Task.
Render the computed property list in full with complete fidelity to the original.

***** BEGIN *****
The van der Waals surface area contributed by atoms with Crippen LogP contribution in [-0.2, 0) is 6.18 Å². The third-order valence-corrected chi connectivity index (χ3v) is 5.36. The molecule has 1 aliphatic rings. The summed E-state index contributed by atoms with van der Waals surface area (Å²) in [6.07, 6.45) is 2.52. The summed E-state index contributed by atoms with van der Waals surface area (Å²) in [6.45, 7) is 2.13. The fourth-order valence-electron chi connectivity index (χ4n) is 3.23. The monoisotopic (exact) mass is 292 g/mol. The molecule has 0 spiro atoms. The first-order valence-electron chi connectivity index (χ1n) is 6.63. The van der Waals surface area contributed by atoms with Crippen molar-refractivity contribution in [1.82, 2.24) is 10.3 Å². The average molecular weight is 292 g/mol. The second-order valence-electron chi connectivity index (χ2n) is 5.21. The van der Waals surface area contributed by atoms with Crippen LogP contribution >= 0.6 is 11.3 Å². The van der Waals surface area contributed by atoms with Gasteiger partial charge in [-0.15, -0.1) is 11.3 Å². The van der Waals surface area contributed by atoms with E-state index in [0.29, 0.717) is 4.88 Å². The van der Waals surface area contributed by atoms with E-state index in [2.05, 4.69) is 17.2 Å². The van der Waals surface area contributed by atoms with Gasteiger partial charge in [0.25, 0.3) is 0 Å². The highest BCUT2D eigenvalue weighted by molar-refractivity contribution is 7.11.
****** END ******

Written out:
The van der Waals surface area contributed by atoms with Crippen LogP contribution in [-0.2, 0) is 6.18 Å². The third-order valence-corrected chi connectivity index (χ3v) is 5.36. The molecule has 1 aliphatic rings. The summed E-state index contributed by atoms with van der Waals surface area (Å²) in [6.07, 6.45) is 2.52. The summed E-state index contributed by atoms with van der Waals surface area (Å²) in [6.45, 7) is 2.13. The fourth-order valence-electron chi connectivity index (χ4n) is 3.23. The monoisotopic (exact) mass is 292 g/mol. The molecule has 0 spiro atoms. The first-order valence-electron chi connectivity index (χ1n) is 6.63. The van der Waals surface area contributed by atoms with Crippen molar-refractivity contribution in [1.82, 2.24) is 10.3 Å². The average molecular weight is 292 g/mol. The second-order valence-electron chi connectivity index (χ2n) is 5.21. The van der Waals surface area contributed by atoms with Crippen LogP contribution >= 0.6 is 11.3 Å². The van der Waals surface area contributed by atoms with Gasteiger partial charge in [-0.15, -0.1) is 11.3 Å². The van der Waals surface area contributed by atoms with E-state index in [0.29, 0.717) is 4.88 Å². The van der Waals surface area contributed by atoms with E-state index in [2.05, 4.69) is 17.2 Å². The van der Waals surface area contributed by atoms with Gasteiger partial charge in [0.25, 0.3) is 0 Å². The highest BCUT2D eigenvalue weighted by molar-refractivity contribution is 7.11.